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ICG based Augmented-Reality-System for Sentinel Lymph Node Biopsy

: Noll, Matthias; Noa-Rudolph, Werner; Wesarg, Stefan; Kraly, Michael; Stoffels, Ingo; Klode, Joachim; Spass, Cédric; Spass, Gerrit


Hotz, Ingrid (Ed.) ; European Association for Computer Graphics -EUROGRAPHICS-:
VCBM 2018, Eurographics Workshop on Visual Computing for Biology and Medicine : Granada, Spain, September 20 - 21, 2018
Aire-la-Ville: Eurographics Association, 2018
ISBN: 978-3-03868-056-7
Workshop on Visual Computing for Biology and Medicine (VCBM) <8, 2018, Granada>
Fraunhofer IGD ()
Guiding Theme: Individual Health; Research Area: Computer graphics (CG); Research Area: Computer vision (CV); Research Area: Human computer interaction (HCI); Augmented reality (AR); medical visualization; object tracking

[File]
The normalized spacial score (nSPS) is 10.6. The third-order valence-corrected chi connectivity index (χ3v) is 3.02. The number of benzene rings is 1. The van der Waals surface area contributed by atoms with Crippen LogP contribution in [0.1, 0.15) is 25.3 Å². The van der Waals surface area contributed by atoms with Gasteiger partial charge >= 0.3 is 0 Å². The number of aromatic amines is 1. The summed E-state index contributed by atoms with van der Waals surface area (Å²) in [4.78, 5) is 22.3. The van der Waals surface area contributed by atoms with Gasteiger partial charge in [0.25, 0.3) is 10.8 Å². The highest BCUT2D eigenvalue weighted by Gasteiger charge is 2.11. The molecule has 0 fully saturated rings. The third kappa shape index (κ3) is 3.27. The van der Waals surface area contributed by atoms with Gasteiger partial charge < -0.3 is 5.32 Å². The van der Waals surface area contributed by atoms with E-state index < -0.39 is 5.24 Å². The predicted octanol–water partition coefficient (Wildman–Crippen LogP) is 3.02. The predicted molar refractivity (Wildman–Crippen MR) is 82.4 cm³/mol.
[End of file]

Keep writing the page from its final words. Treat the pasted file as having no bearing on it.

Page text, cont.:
In this paper we introduce a novel augmented-reality (AR) system for the sentinel lymph node (SLN) biopsy. The AR system consists of a cubic recording device with integrated stereo near-infrared (NIR) and stereo color cameras, an head mounted display (HMD) for visualizing the SLN information directly into the physicians view and a controlling software application. The labeling of the SLN is achieved using the fluorescent dye indocyanine green (ICG). The dye accumulates in the SLN where it is excited to fluorescence by applying infrared light. The fluorescence is recorded from two directions by the NIR stereo cameras using appropriate filters. Applying the known rigid camera geometry, an ICG depth map can be generated from the camera images, thus creating a live 3D representation of the SLN. The representation is then superimposed to the physicians field of view, by applying a series of coordinate system transformations, that are determined in four separate system calibration steps. To compensate for the head motion, the recording systems is continuously tracked by a single camera on the HMD using fiducial markers. Because the system does not require additional monitors, the physicians attention is kept solely on the operation site. This can potentially decrease the intervention time and render the procedure safer for the patient.